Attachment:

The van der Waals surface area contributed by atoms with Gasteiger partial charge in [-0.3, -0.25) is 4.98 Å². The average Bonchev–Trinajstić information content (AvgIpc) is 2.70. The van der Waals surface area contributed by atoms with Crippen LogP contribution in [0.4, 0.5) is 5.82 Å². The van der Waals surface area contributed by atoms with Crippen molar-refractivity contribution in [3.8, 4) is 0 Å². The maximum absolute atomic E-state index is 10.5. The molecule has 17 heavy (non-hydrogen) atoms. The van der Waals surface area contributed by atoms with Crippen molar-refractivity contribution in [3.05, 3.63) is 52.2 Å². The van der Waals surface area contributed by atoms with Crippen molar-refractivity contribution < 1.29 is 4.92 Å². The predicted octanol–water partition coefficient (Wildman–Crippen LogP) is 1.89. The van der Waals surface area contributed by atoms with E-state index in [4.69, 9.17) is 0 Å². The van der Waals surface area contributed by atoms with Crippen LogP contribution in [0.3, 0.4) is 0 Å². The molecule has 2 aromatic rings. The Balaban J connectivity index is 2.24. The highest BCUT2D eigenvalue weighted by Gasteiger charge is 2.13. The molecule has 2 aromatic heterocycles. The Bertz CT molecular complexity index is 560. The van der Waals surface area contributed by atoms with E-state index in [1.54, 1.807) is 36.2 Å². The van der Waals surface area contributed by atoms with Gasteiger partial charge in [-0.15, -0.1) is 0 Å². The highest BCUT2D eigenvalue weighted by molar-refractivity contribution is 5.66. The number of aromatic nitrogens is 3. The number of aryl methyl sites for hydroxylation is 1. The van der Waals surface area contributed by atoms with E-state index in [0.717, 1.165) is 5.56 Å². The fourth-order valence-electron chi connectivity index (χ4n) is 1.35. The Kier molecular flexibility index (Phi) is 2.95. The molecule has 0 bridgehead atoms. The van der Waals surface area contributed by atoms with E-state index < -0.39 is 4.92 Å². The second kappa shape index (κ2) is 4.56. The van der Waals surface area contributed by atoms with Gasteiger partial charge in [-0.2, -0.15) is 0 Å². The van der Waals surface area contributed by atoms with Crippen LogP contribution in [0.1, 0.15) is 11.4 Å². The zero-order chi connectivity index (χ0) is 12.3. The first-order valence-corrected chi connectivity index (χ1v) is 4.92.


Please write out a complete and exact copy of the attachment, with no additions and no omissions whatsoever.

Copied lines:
The van der Waals surface area contributed by atoms with Gasteiger partial charge in [-0.3, -0.25) is 4.98 Å². The average Bonchev–Trinajstić information content (AvgIpc) is 2.70. The van der Waals surface area contributed by atoms with Crippen LogP contribution in [0.4, 0.5) is 5.82 Å². The van der Waals surface area contributed by atoms with Crippen molar-refractivity contribution in [3.8, 4) is 0 Å². The maximum absolute atomic E-state index is 10.5. The molecule has 17 heavy (non-hydrogen) atoms. The van der Waals surface area contributed by atoms with Crippen molar-refractivity contribution in [3.05, 3.63) is 52.2 Å². The van der Waals surface area contributed by atoms with Crippen molar-refractivity contribution < 1.29 is 4.92 Å². The predicted octanol–water partition coefficient (Wildman–Crippen LogP) is 1.89. The van der Waals surface area contributed by atoms with E-state index in [4.69, 9.17) is 0 Å². The van der Waals surface area contributed by atoms with Crippen LogP contribution in [0.3, 0.4) is 0 Å². The molecule has 2 aromatic rings. The Balaban J connectivity index is 2.24. The highest BCUT2D eigenvalue weighted by Gasteiger charge is 2.13. The molecule has 2 aromatic heterocycles. The Bertz CT molecular complexity index is 560. The van der Waals surface area contributed by atoms with E-state index in [1.54, 1.807) is 36.2 Å². The van der Waals surface area contributed by atoms with Gasteiger partial charge in [-0.15, -0.1) is 0 Å². The highest BCUT2D eigenvalue weighted by molar-refractivity contribution is 5.66. The number of aromatic nitrogens is 3. The number of aryl methyl sites for hydroxylation is 1. The van der Waals surface area contributed by atoms with E-state index in [0.717, 1.165) is 5.56 Å². The fourth-order valence-electron chi connectivity index (χ4n) is 1.35. The Kier molecular flexibility index (Phi) is 2.95. The molecule has 0 bridgehead atoms. The van der Waals surface area contributed by atoms with E-state index < -0.39 is 4.92 Å². The second kappa shape index (κ2) is 4.56. The van der Waals surface area contributed by atoms with Gasteiger partial charge in [-0.2, -0.15) is 0 Å². The van der Waals surface area contributed by atoms with Crippen LogP contribution in [0.1, 0.15) is 11.4 Å². The zero-order chi connectivity index (χ0) is 12.3. The first-order valence-corrected chi connectivity index (χ1v) is 4.92.